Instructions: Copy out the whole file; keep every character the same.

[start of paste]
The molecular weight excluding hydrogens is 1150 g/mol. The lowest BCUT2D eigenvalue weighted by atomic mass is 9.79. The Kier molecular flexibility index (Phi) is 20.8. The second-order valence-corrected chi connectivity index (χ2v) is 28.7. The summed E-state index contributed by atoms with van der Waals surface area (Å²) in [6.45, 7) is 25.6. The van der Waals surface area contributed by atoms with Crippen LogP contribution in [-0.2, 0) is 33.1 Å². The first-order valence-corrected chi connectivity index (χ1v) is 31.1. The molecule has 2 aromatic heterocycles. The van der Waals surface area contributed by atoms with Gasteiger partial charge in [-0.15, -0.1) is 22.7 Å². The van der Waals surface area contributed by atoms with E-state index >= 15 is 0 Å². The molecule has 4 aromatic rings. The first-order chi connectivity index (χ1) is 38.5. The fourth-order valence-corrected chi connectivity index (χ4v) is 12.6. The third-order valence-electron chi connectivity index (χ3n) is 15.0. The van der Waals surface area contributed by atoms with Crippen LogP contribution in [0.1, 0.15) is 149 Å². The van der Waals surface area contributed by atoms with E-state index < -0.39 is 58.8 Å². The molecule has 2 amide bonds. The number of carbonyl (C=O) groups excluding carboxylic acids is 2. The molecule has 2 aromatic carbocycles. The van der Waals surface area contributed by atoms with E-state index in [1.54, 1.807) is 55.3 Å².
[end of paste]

The molecular weight excluding hydrogens is 1150 g/mol. The lowest BCUT2D eigenvalue weighted by atomic mass is 9.79. The Kier molecular flexibility index (Phi) is 20.8. The second-order valence-corrected chi connectivity index (χ2v) is 28.7. The summed E-state index contributed by atoms with van der Waals surface area (Å²) in [6.45, 7) is 25.6. The van der Waals surface area contributed by atoms with Crippen LogP contribution in [-0.2, 0) is 33.1 Å². The first-order valence-corrected chi connectivity index (χ1v) is 31.1. The molecule has 2 aromatic heterocycles. The van der Waals surface area contributed by atoms with Gasteiger partial charge in [-0.15, -0.1) is 22.7 Å². The van der Waals surface area contributed by atoms with E-state index >= 15 is 0 Å². The molecule has 4 aromatic rings. The first-order chi connectivity index (χ1) is 38.5. The fourth-order valence-corrected chi connectivity index (χ4v) is 12.6. The third-order valence-electron chi connectivity index (χ3n) is 15.0. The van der Waals surface area contributed by atoms with Crippen LogP contribution in [0.1, 0.15) is 149 Å². The van der Waals surface area contributed by atoms with E-state index < -0.39 is 58.8 Å². The molecule has 2 amide bonds. The number of carbonyl (C=O) groups excluding carboxylic acids is 2. The molecule has 2 aromatic carbocycles. The van der Waals surface area contributed by atoms with E-state index in [1.54, 1.807) is 55.3 Å².